Americans' confidence in the economy rose only slightly in October from September, according to a monthly survey, as they continue to grapple with job worries.
The weak outlook comes in the face of a rebounding stock market and underscores challenges retailers face as they prepare for the holiday shopping season, which is expected to see only modest gains from a year ago.
The confidence report and another report that showed a drop in home prices helped send stocks lower in early trading.
The Conference Board, a private research group, said Tuesday that its Consumer Confidence Index rose to 50.2 from a revised 48.6 in September. Economists surveyed by Thomson Reuters expected a reading of 49.2.
September's index marked its lowest since February and was sharply down from 53.2 in August.
It takes a reading of 90 to indicate a healthy economy, a level not approached since the recession began in December 2007. Economists watch confidence closely because consumer spending accounts for about 70 percent of U.S. economic activity and is critical to a strong rebound.
The index, which measures how shoppers feel about business conditions, the job market and the next six months, had been recovering fitfully since hitting an all-time low of 25.3 in February 2009.
The Dow Jones Industrial Average was down 26 points, or 0.2 percent in early trading Tuesday, at 11,138, after rising yesterday to its highest close since late April. For the year, the Dow is up 7.1 percent.
But while the stock market has been on an upward path, confidence has been moving sideways. In October 2009, the Consumer Confidence index stood at 48.7. Since then, it has mostly hovered in a tight range between the mid-40s and the high 50s. May 2010 proved to be the only exception at 62.7, but even that is weak.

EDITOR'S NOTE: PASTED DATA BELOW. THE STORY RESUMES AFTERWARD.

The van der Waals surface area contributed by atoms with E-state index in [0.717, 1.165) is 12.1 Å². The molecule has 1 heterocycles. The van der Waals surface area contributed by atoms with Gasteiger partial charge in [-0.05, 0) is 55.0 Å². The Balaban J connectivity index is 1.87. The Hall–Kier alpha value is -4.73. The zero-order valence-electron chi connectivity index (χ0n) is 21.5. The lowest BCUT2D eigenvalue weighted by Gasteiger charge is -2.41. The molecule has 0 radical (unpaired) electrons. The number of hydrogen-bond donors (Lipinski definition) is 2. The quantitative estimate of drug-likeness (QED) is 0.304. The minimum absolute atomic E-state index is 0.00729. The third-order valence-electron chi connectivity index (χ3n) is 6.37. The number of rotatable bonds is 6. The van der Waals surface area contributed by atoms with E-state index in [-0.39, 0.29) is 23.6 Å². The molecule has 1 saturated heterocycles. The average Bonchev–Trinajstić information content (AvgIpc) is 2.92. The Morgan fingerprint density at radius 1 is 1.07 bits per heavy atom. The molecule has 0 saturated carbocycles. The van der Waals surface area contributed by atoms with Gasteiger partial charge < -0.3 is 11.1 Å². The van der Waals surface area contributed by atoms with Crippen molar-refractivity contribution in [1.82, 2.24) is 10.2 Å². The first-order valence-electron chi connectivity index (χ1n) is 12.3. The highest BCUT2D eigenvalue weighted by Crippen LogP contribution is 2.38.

One component of the index, which measures how shoppers feel now about the economy, increased slightly to 23.9 in October from 23.3.
The other measure, which assesses consumers' outlook over the next six months, improved to 67.8 from 65.5.
"Consumer confidence ... is still hovering at historically low levels," Lynn Franco, director of The Conference Board Consumer Research Center, said in a statement. "Consumers continue to be quite concerned about the short-term outlook. Both present and future indicators point toward more of the same in the coming months."
While fears have eased that the economy isn't heading toward a double-dip recession, companies aren't making a lot of job offers. In fact, in September, unemployment remained stuck at 9.6 percent, but the Labor Department's job report also showed a net loss of 95,000 jobs because of rampant layoffs of teachers and other local government workers that offset hiring in the private sector.
Meanwhile, the outlook for the housing is growing grimmer. A key housing price index showed Tuesday that home prices are weakening around the country, even in metro areas that were showing strength earlier in the year.
The Standard & Poor's/Case-Shiller 20-city home price index released Tuesday fell 0.2 percent in August from July. Fifteen of the cities showed monthly price declines. Prices are expected to drop further in the coming months.
In another report, released Monday, The National Association of Realtors said sales of previously occupied homes rose 10 percent last month. However, sales remain extremely weak compared with where they were just a year ago.
The Conference Board survey, based on a random survey mailed to 5,000 households from Oct. 1 to Oct. 19, showed shoppers' continued worries about jobs. Those claiming jobs are "hard to get" rose to 46.1 percent from 45.8 percent, while those stating jobs are "plentiful" decreased to 3.5 percent to 3.8 percent.
Consumers were mixed about future job prospects. The percentage of consumers anticipating fewer jobs in the months ahead declined to 22.0 percent from 22.6 percent. However the percentage anticipating more jobs declined to 14.1 percent from 14.5 percent.
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